United States District Court, W.D. Pennsylvania
OPINION AND ORDER
MAUREEN P. KELLY, Magistrate Judge.
Plaintiff, Lamar Copeland, has presented a civil rights complaint against Defendants Clarion County Prison and Deputy Warden Don Owens, alleging that Defendants violated his rights under the Eighth Amendment to the United States Constitution as a result of indifference to a variety of medical conditions. [ECF No. 4].
On January 21, 2014, Plaintiff filed a Motion to Amend his Complaint to join additional parties and claims to this action and to advise the Court of his new address since he had been released from Venango County Prison. [ECF No. 8] On January 30, 2014, this Court issued an Order granting the Motion to Amend Complaint and directing Plaintiff to file his Amended Complaint no later than February 28, 2014, and advising him that the failure to file the Amended Complaint by that date could result in the dismissal of the case for failure to prosecute. [ECF No. 9]. Because Plaintiff failed to file his Amended Complaint as ordered, this Court entered an Order to Show Cause on March 7, 2014, returnable on March 21, 2014, to show cause why this action should not be dismissed for Plaintiff's failure to comply with the Order dated January 30, 2014. [ECF No. 15]. To date, Plaintiff has failed to respond to the Order to Show Cause or given any other indication that he wishes to proceed with this action.
It is clear that the punitive dismissal of an action for failure to comply with court orders is left to the discretion of the court. Mindek v. Rigatti , 964 F.2d 1369, 1373 (3d Cir. 1992). In determining whether an action should be dismissed as a sanction against a party the court must consider six factors. These factors, as set forth in Poulis v. State Farm Fire and Casualty Company , 747 F.2d 863, 868 (3d Cir. 1984), are as follows:
(1) The extent of the party's personal responsibility.
(2) The prejudice to the adversary caused by the failure to meet scheduling orders and respond to discovery.
(3) A history of dilatoriness.
(4) Whether the conduct of the party or the attorney was willful or in bad faith.
(5) The effectiveness of sanctions other than dismissal, which entails an analysis of alternative sanctions.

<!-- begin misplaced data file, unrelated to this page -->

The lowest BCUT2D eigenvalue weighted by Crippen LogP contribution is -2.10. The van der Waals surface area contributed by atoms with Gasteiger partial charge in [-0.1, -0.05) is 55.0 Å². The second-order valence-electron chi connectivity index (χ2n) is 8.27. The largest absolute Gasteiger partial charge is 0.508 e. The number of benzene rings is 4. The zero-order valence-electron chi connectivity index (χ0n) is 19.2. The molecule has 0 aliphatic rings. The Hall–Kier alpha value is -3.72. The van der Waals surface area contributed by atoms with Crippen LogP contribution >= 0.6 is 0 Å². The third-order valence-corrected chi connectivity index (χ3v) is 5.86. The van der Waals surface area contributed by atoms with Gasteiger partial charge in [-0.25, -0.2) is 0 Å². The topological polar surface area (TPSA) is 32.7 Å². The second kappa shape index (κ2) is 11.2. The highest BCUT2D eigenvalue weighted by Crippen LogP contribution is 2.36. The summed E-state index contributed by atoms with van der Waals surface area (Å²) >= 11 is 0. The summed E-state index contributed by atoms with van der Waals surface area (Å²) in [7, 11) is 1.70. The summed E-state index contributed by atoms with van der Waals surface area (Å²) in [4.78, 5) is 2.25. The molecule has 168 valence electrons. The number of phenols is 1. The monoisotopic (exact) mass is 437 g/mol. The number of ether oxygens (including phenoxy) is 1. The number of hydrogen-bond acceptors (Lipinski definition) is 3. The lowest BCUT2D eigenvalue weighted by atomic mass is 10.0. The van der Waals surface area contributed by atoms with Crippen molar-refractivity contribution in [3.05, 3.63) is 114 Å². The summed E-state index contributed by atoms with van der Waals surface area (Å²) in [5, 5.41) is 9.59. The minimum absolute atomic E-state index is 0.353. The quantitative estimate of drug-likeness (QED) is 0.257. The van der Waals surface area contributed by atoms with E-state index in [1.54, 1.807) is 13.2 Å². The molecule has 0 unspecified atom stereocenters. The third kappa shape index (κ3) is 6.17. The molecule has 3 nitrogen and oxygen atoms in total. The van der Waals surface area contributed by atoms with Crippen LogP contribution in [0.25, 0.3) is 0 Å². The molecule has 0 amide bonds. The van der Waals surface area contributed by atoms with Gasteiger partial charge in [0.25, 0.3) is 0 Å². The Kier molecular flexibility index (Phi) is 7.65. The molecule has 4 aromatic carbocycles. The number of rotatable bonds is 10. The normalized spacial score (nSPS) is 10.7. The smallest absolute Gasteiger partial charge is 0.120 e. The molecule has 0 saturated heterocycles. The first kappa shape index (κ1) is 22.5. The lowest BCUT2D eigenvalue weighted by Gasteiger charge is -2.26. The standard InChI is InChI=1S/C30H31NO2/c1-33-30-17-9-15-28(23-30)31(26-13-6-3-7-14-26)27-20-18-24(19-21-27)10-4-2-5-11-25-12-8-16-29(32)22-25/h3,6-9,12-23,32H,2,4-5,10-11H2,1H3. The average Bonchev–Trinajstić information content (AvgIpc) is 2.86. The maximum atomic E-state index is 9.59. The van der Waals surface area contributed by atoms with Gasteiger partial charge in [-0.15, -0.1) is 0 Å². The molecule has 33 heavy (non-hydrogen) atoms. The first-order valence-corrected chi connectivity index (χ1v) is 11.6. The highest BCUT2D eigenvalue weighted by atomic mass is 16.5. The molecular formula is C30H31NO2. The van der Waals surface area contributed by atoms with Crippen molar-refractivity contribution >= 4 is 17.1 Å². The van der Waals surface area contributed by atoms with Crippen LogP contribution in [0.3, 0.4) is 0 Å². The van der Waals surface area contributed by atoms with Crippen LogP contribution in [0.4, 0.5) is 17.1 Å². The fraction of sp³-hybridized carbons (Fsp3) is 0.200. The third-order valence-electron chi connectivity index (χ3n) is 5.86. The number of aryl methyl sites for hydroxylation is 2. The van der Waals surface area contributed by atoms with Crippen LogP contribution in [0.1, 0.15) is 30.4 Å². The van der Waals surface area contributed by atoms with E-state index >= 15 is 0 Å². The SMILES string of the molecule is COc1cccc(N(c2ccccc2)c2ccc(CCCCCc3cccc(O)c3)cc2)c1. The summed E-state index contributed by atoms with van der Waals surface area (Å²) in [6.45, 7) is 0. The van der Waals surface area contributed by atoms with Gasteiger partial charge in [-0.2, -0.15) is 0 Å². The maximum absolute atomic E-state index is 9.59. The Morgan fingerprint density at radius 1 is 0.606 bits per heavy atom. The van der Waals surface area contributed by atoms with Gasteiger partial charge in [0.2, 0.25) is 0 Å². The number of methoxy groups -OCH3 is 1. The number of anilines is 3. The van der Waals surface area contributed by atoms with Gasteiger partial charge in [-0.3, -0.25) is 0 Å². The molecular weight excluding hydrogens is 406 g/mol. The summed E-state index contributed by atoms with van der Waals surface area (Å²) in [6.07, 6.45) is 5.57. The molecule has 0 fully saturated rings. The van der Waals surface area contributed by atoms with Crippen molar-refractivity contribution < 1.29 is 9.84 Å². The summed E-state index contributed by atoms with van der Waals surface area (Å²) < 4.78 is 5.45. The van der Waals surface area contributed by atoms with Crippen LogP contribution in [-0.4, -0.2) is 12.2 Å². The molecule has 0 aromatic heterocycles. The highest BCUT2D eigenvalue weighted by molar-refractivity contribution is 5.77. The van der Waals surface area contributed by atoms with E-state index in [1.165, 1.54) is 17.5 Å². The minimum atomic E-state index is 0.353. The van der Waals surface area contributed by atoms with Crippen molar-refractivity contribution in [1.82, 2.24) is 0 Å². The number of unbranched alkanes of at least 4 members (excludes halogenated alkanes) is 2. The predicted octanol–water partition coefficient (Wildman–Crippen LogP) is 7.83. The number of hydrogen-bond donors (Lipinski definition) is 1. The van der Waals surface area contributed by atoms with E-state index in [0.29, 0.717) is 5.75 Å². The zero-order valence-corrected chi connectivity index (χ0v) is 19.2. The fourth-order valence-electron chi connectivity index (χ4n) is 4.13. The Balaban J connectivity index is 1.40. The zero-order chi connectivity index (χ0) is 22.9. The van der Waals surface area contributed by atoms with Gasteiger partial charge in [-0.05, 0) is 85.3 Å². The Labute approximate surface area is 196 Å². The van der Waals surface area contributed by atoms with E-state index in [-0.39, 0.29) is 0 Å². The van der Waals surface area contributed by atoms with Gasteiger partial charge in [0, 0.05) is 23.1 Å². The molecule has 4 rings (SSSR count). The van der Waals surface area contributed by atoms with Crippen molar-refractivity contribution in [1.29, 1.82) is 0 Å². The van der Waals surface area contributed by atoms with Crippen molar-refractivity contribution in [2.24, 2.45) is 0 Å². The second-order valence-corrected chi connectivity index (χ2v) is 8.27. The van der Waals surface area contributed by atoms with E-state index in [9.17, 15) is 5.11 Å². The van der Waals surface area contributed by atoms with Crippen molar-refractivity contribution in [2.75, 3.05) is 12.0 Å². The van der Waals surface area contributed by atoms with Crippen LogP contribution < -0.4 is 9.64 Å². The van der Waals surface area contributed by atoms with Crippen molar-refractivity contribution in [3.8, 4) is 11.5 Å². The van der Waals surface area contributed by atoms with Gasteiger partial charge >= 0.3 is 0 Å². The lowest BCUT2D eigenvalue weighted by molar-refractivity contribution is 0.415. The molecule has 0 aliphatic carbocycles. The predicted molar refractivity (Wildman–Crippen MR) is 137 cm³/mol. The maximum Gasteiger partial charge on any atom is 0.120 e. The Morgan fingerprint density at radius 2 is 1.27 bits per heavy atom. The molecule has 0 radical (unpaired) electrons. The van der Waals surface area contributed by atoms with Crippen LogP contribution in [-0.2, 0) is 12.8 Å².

(6) The meritoriousness of the claim or defense.
Consideration of these factors indicates that the instant action should be dismissed.
Factors 1, 3, and 4 all relate to Plaintiff's failure to comply with this Court's orders so that the case could proceed which weigh heavily against him. Plaintiff's failure to respond to the Court's orders was not only solely his personal responsibility but his failure to do so even two months later appears willful and constitutes a history of dilatoriness.
With respect to the second factor - the prejudice caused to the adversary by Plaintiff's failure to comply with this Court's orders - there appears to be no specific prejudice to Defendants other than general delay. Similarly, factor No. 6 - the meritoriousness of the claim - will be weighed neither in favor nor against Plaintiff as it is too early in the litigation to assess the merits of Plaintiff's claims. Nevertheless, "[n]ot all of these factors need be met for a district court to find dismissal is warranted." Hicks v. Feeney , 850 F.2d 152, 156 (3d Cir. 1988).
The final factor to consider is the effectiveness of sanctions other than dismissal. Since Plaintiff filed this action without the payment of the required filing fee, it does not appear that monetary sanctions are appropriate. Moreover, Plaintiff's failure to comply with the Court's orders, which has prevented this case from proceeding, suggests that Plaintiff has no serious interest in pursuing this case. ...